Creating a vision for your team

Learn how to build team culture and engage your work family


Two men bumping fists
A team vision can help give your employees and colleagues an achievable goal to work toward. Photo by Adobe Stock

I have always enjoyed going to work. It’s my “work family” and a place I feel safe, trusted, empowered and motivated. We are all working toward a common goal and are a support for one another. When I trip up, I am in a space where I’ll be supported. It’s an environment where my peers look out for me and vice versa. I am challenged and provided with opportunities to grow and develop — to become the best version of myself. Also, we just have a whole bunch of fun doing what we love.

Wouldn’t it be great if every team member you managed felt this way? We all manage variables in our workplace, from topography, turf species, construction methods, soil type, climatic conditions, irrigation systems, fertility, budgets ... you name it. There is one common factor for all of us who work on crews, or lead them, and that is people. Knowing your people is the fundamental difference between poor and great leaders. Take an interest in your team members, understand how to get the best out of each individual, and appreciate what it is that makes them tick. It starts with honest conversations, then a collective approach to agreeing what the vision is for the team.

A vision is a dream with a deadline. It’s not where you are today; it’s where you want to be in the future. It’s aspirational and almost out of reach. It is your purpose, your “why,” and without it, you are walking blindly into a day that has no meaning. How can you lead a team who don’t know what you are trying to achieve? It has to start with a vision.

Mission statements and values are typically found in a frame, hanging on a wall somewhere obscure, with words that no one understands. It’s unlikely many have read it, let alone that it has been shared or delivered. More likely it’s part of an employee handbook that you have been asked to familiarize yourself with. Individuals will have a set of their own values, and rightly so. That said, your team needs to have values that you work by every day. They guide us to make decisions, even when the leader is not present. Values are the guiding principles. It’s how we behave when nobody else is watching.

When thinking of team culture, consider this equation: Culture = Values + Behavior. To make that work, you have to have a clear set of values first. Innovation, honesty … these are not values. These are things you may write on the wall, but they are nouns. Instead of honesty, the value would be “tell the truth.” This is something you can do, and all your values need to be things that your team can actively do by behaving in a particular way. Agreeing with your team how you are all going to behave is one of the most insightful processes to go through. Bringing in and surrounding yourself with people who can help you achieve your goals is powerful.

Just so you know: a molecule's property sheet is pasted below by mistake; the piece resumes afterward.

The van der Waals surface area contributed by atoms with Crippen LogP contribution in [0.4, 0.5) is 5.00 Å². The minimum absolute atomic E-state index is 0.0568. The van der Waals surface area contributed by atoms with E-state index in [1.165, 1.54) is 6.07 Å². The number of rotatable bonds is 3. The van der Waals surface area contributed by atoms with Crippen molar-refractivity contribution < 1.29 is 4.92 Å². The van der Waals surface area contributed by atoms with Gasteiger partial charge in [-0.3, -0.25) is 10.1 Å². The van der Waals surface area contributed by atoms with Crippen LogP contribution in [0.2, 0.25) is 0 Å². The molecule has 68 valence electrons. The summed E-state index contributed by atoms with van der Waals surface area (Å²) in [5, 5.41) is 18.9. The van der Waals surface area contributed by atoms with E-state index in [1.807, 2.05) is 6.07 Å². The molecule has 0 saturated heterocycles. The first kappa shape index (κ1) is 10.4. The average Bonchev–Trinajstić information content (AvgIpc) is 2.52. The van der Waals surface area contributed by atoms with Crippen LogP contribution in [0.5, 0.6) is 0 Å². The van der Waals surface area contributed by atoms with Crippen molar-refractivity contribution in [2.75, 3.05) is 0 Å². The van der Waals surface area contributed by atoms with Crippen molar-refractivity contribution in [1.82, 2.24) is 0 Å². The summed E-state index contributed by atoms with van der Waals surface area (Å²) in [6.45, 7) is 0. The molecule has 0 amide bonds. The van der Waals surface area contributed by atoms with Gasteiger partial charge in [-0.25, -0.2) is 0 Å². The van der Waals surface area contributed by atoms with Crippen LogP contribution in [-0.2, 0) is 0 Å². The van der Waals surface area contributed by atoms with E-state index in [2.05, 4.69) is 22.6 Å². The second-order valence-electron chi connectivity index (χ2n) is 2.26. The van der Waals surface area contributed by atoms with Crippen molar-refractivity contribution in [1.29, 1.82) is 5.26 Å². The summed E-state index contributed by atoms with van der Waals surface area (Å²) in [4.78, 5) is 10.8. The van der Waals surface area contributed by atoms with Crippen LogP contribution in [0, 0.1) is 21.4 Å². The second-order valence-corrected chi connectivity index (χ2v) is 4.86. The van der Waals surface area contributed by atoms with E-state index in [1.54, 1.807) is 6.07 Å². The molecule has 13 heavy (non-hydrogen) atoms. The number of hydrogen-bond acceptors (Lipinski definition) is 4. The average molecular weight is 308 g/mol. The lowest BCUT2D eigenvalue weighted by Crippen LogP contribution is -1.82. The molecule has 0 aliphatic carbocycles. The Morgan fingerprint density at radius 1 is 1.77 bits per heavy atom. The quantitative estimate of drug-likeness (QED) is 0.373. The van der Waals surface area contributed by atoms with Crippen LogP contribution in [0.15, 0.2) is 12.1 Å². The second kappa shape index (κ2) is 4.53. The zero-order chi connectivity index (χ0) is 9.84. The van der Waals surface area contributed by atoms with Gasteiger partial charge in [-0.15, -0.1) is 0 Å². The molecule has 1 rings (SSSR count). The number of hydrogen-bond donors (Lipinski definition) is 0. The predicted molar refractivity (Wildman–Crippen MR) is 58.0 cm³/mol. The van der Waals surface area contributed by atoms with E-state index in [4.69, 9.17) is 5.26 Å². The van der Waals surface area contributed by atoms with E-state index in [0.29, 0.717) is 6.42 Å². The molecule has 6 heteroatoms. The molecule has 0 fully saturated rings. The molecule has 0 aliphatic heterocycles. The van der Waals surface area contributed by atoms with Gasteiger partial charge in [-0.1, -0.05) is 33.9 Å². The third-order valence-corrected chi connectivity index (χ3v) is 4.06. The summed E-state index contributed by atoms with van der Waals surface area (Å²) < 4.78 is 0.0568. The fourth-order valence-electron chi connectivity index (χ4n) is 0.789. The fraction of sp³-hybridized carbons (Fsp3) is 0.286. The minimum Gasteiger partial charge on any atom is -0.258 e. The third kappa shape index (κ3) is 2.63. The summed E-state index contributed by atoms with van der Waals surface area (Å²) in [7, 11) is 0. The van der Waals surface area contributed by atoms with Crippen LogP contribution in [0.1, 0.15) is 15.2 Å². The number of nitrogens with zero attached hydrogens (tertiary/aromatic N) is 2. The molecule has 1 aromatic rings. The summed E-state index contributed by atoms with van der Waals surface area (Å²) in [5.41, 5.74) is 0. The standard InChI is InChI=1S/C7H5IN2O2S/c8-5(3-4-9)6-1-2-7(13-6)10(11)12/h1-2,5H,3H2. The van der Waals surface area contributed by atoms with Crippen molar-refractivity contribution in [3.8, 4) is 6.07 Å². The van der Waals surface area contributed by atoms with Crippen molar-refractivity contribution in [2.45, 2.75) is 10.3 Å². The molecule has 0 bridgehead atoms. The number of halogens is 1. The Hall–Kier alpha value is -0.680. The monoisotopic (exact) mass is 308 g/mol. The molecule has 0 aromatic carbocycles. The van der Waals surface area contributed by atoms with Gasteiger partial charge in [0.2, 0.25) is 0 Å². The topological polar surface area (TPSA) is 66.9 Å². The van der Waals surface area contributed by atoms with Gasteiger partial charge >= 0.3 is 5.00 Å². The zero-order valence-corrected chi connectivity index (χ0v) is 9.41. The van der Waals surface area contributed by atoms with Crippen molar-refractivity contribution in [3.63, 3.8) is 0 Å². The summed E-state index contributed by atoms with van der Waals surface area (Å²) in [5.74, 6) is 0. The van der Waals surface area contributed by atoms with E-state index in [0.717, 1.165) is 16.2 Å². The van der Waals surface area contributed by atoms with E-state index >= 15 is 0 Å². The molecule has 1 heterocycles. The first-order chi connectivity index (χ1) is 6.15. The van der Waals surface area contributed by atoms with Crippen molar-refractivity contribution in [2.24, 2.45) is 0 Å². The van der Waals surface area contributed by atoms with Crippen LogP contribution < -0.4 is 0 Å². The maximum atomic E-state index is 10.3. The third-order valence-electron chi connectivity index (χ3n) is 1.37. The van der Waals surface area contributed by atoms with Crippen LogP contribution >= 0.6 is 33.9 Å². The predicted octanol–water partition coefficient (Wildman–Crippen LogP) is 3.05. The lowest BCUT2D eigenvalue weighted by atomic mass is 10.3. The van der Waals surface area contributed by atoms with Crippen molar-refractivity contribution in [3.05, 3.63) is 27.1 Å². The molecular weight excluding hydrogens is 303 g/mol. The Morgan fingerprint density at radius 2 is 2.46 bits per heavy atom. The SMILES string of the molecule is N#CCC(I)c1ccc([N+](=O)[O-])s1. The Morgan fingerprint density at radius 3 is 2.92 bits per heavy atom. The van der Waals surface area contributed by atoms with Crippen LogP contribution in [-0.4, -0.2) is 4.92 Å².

Truly engaging a team takes time, and your ability to actively listen becomes crucial. Every individual could be experiencing things at a different point along the way, and that’s why I believe having an active interest in your team will help you manage the journey so much better.

Your team members want to be:

  • Heard
  • Given clear direction
  • Treated with respect and understanding
  • Given time for the simple things
  • Made to feel like their input is of great value
  • Made to feel part of the bigger picture

A popular quote in business circles about customers says, “A customer is the most important visitor on our premises. He is not dependent on us; we are dependent on him. He is not an interruption to our work; he is the purpose of it. He is not an outsider to our business; he is part of it. We are not doing him a favor by serving him; he is doing us a favor by giving us the opportunity to do so.”

Read this again, but this time remember who your customer is. Internal customers are the people we work with every day. Now, replace “customer” with “team member.” It is our responsibility to help develop, motivate, encourage and inspire them all. That is what it is all about. Oh, and have some fun along the way!

Craig Haldane is the director of education at The Bernhard Academy, an educational initiative of Bernhard and Co. directed toward turfgrass managers. The 16-year GCSAA member formerly served as the golf courses manager at Gleneagles in Scotland and presented on the topic of team culture at the 2023 GCSAA Conference and Trade Show in Orlando.